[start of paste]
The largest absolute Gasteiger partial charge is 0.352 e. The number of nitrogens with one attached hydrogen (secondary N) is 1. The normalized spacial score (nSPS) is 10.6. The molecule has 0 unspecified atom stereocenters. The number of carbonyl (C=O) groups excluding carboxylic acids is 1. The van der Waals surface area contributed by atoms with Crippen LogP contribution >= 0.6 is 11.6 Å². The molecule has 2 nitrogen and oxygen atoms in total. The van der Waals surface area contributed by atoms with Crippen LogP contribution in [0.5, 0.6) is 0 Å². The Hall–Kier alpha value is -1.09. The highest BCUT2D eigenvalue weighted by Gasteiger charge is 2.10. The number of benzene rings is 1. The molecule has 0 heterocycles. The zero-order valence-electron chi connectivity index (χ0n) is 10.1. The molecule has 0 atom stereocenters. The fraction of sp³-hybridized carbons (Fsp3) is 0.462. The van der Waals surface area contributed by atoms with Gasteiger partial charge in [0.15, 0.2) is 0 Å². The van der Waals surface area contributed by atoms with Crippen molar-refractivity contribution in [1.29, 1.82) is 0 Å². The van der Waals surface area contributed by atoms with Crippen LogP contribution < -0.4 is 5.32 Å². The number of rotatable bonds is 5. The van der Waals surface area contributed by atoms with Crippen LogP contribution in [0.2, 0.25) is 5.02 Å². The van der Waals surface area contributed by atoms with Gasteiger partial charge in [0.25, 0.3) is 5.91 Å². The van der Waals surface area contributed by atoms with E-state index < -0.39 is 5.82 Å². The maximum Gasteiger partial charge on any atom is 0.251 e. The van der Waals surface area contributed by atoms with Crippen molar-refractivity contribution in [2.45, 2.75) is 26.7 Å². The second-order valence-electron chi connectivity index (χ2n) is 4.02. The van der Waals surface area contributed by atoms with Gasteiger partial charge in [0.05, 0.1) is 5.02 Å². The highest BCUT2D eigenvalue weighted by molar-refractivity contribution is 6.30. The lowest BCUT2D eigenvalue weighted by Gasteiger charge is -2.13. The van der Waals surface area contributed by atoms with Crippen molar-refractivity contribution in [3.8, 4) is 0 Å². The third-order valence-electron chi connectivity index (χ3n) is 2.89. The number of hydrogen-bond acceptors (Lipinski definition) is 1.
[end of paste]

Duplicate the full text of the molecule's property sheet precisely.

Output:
The largest absolute Gasteiger partial charge is 0.352 e. The number of nitrogens with one attached hydrogen (secondary N) is 1. The normalized spacial score (nSPS) is 10.6. The molecule has 0 unspecified atom stereocenters. The number of carbonyl (C=O) groups excluding carboxylic acids is 1. The van der Waals surface area contributed by atoms with Crippen LogP contribution >= 0.6 is 11.6 Å². The molecule has 2 nitrogen and oxygen atoms in total. The van der Waals surface area contributed by atoms with Crippen LogP contribution in [0.5, 0.6) is 0 Å². The Hall–Kier alpha value is -1.09. The highest BCUT2D eigenvalue weighted by Gasteiger charge is 2.10. The number of benzene rings is 1. The molecule has 0 heterocycles. The zero-order valence-electron chi connectivity index (χ0n) is 10.1. The molecule has 0 atom stereocenters. The fraction of sp³-hybridized carbons (Fsp3) is 0.462. The van der Waals surface area contributed by atoms with Gasteiger partial charge in [0.15, 0.2) is 0 Å². The van der Waals surface area contributed by atoms with Crippen molar-refractivity contribution in [1.29, 1.82) is 0 Å². The van der Waals surface area contributed by atoms with Crippen LogP contribution < -0.4 is 5.32 Å². The number of rotatable bonds is 5. The van der Waals surface area contributed by atoms with Crippen LogP contribution in [0.2, 0.25) is 5.02 Å². The van der Waals surface area contributed by atoms with Gasteiger partial charge in [0.25, 0.3) is 5.91 Å². The van der Waals surface area contributed by atoms with E-state index < -0.39 is 5.82 Å². The maximum Gasteiger partial charge on any atom is 0.251 e. The van der Waals surface area contributed by atoms with Crippen molar-refractivity contribution in [2.45, 2.75) is 26.7 Å². The second-order valence-electron chi connectivity index (χ2n) is 4.02. The van der Waals surface area contributed by atoms with Gasteiger partial charge in [0.05, 0.1) is 5.02 Å². The highest BCUT2D eigenvalue weighted by molar-refractivity contribution is 6.30. The lowest BCUT2D eigenvalue weighted by Gasteiger charge is -2.13. The van der Waals surface area contributed by atoms with Crippen molar-refractivity contribution in [3.8, 4) is 0 Å². The third-order valence-electron chi connectivity index (χ3n) is 2.89. The number of hydrogen-bond acceptors (Lipinski definition) is 1.